Musings

Shoveling Snow on Shabbos

by R. Gil Student Since we recently experienced a significant snowfall, it is worthwhile to review some of the ideas of snow removal on Shabbos. First and foremost, people need to be careful. If you have trouble walking, do not go outside if you think you might fall. I. Muktzah One issue is whether snow is muktzah, something which may not ...

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Foolish Inconsistencies

by R. Gil Student Life is messy. When the ideal system of halakhah is applied to real-life situations, with all their complexities, disputes often emerge. Debates often spill over from one area to another, when a strict ruling here leads directly to a lenient ruling elsewhere. Requiring a large minimum amount for eating matzah on Pesach also allows for avoiding reciting the ...

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Failure to Sin

by R. Gil Student I. The Problem of a Failed Sin We all fail at some point in our lives. Hopefully we can learn from those experiences and turn them into long-term successes. But what happens when the failure is a good thing? If someone attempts to sin but finds his efforts thwarted, is he lucky or does he still ...

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Delayed Burial Redux

by R. Gil Student Moses Mendelssohn and Rav Ya’akov Emden debated privately a late eighteenth century law about burial. The conversation continued for more than a century. The full story of this extended debate has yet to be explored. I. Original Debate In 1772, Duke Friedrich of Mecklenburg-Schwerin enacted a law requiring a three-day delay to burial in order to ...

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Burial Plot Complications

by R. Gil Student I. Burial Conflict Life and death, past and future, come together in the cemetery. Families visit to respect and remember those who have gone. Burial plot placement within the cemetery can grow complicated as family life gets complicated. A frequent question arises when a spouse remarries after a death. After 120 years, should the woman be ...

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Final Rest

by R. Gil Student Death rites are widely observed in any religion, as people look to tradition for guidance in that confusing time following a loss. Judaism demands a simple burial in the ground. However, often out of ignorance, many Jews opt for cremation. This is certainly contrary to Jewish practice. The Tur (Yoreh De’ah 362) and Shulchan Arukh (ad loc., par. 1) explicitly require burial ...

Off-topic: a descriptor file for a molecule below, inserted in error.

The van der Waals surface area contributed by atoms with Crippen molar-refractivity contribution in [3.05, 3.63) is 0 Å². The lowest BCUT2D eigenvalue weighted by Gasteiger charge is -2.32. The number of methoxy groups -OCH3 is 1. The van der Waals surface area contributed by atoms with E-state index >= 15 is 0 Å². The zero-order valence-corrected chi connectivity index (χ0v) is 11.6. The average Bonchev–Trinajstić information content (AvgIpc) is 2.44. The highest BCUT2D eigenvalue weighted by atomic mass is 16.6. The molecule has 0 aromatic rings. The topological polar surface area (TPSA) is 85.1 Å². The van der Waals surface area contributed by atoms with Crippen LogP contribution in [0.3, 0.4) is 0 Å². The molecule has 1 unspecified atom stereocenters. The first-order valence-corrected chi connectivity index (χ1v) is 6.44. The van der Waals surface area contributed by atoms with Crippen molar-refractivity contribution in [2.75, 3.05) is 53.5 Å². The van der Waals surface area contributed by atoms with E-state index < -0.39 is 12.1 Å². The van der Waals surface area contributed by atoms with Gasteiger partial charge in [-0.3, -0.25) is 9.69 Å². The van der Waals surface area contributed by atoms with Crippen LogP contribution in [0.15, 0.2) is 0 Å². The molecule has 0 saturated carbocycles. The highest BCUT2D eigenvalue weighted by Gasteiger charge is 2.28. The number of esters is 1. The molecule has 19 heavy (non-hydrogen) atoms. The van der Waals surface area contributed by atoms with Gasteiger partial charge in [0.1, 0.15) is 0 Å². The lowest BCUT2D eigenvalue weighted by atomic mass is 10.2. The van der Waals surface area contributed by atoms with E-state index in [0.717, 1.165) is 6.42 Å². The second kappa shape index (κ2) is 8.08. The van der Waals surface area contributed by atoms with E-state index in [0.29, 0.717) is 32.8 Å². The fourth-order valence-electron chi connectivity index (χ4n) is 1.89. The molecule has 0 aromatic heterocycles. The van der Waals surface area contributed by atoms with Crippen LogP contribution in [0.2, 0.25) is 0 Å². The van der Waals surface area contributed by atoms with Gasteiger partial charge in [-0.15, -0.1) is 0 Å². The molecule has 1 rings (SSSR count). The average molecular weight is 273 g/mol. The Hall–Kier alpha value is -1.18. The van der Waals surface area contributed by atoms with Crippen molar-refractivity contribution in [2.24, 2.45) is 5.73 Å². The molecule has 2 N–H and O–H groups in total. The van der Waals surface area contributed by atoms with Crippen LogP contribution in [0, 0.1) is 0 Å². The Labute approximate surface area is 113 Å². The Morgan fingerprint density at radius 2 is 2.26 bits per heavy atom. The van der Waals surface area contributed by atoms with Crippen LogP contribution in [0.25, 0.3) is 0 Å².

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Waging War on Shabbos

by R. Gil Student The book of Maccabees (1:2:31-41) tells the story of how the Hasmoneans originally refused to wage war on Shabbos and were slaughtered. After that, Matisyahu ruled that they must fight back on Shabbos. This account is repeated by Josephus (Antiquities 12:276). Prof. Louis Feldman (Jew & Gentile in the Ancient World, pp. 160-161) lists other ancient ...

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Chanukah and Community

by R. Gil Student I. Whose Oil? Around 150 years ago, a Warsaw rabbi attempted to introduce a new chumra, a stringency regarding Chanukah lights. The reason for rejecting his proposal offers insight into the nature of family and community. In his Talmudic commentary Zeikher Yehosef (Warsaw, 1859; Shabbos 20b), Rav Yehosef Zechariah Stern of Shavel records a question sent ...

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Holiday Parties

by R. Gil Student I’ve often heard rabbis speak about office holiday parties as if they are obviously and unequivocally forbidden and it’s troubled me. I’m not quite sure what the big deal is but I’m also not certain that all rabbis understand the varying circumstances. For some people, missing a holiday has no career impact. For others, it might. ...

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Chanukah Lights: How Long?

by R. Gil Student Often, when social circumstances change significantly from the past, some people automatically assume that Jewish law must change. Others summarily dismiss the suggestion that the law will ever change. Both approaches are incorrect. Rather, these matters require careful and sensitive analysis by the leading scholars to determine the nature of the law and whether the change ...

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